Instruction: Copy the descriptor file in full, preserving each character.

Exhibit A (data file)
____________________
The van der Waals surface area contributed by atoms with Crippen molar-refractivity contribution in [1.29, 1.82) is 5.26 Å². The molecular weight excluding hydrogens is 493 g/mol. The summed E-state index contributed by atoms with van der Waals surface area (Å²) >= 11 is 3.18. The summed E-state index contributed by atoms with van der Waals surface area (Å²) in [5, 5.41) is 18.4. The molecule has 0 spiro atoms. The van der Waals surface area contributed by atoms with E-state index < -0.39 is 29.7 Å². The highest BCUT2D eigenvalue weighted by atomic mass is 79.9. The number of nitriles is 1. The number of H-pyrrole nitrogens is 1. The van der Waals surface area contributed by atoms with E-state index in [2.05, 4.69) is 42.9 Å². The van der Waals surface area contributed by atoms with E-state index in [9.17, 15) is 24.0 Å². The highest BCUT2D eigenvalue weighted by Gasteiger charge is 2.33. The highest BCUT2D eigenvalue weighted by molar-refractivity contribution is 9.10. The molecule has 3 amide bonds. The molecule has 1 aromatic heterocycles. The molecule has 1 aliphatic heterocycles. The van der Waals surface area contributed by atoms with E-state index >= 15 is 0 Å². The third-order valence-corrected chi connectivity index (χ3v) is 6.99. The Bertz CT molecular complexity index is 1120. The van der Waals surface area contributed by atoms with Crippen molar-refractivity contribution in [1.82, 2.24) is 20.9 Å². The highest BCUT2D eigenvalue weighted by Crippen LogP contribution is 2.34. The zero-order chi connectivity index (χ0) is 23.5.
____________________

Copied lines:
The van der Waals surface area contributed by atoms with Crippen molar-refractivity contribution in [1.29, 1.82) is 5.26 Å². The molecular weight excluding hydrogens is 493 g/mol. The summed E-state index contributed by atoms with van der Waals surface area (Å²) >= 11 is 3.18. The summed E-state index contributed by atoms with van der Waals surface area (Å²) in [5, 5.41) is 18.4. The molecule has 0 spiro atoms. The van der Waals surface area contributed by atoms with E-state index < -0.39 is 29.7 Å². The highest BCUT2D eigenvalue weighted by atomic mass is 79.9. The number of nitriles is 1. The number of H-pyrrole nitrogens is 1. The van der Waals surface area contributed by atoms with E-state index in [2.05, 4.69) is 42.9 Å². The van der Waals surface area contributed by atoms with E-state index in [9.17, 15) is 24.0 Å². The highest BCUT2D eigenvalue weighted by Gasteiger charge is 2.33. The highest BCUT2D eigenvalue weighted by molar-refractivity contribution is 9.10. The molecule has 3 amide bonds. The molecule has 1 aromatic heterocycles. The molecule has 1 aliphatic heterocycles. The van der Waals surface area contributed by atoms with E-state index >= 15 is 0 Å². The third-order valence-corrected chi connectivity index (χ3v) is 6.99. The Bertz CT molecular complexity index is 1120. The van der Waals surface area contributed by atoms with Crippen molar-refractivity contribution in [1.82, 2.24) is 20.9 Å². The highest BCUT2D eigenvalue weighted by Crippen LogP contribution is 2.34. The zero-order chi connectivity index (χ0) is 23.5.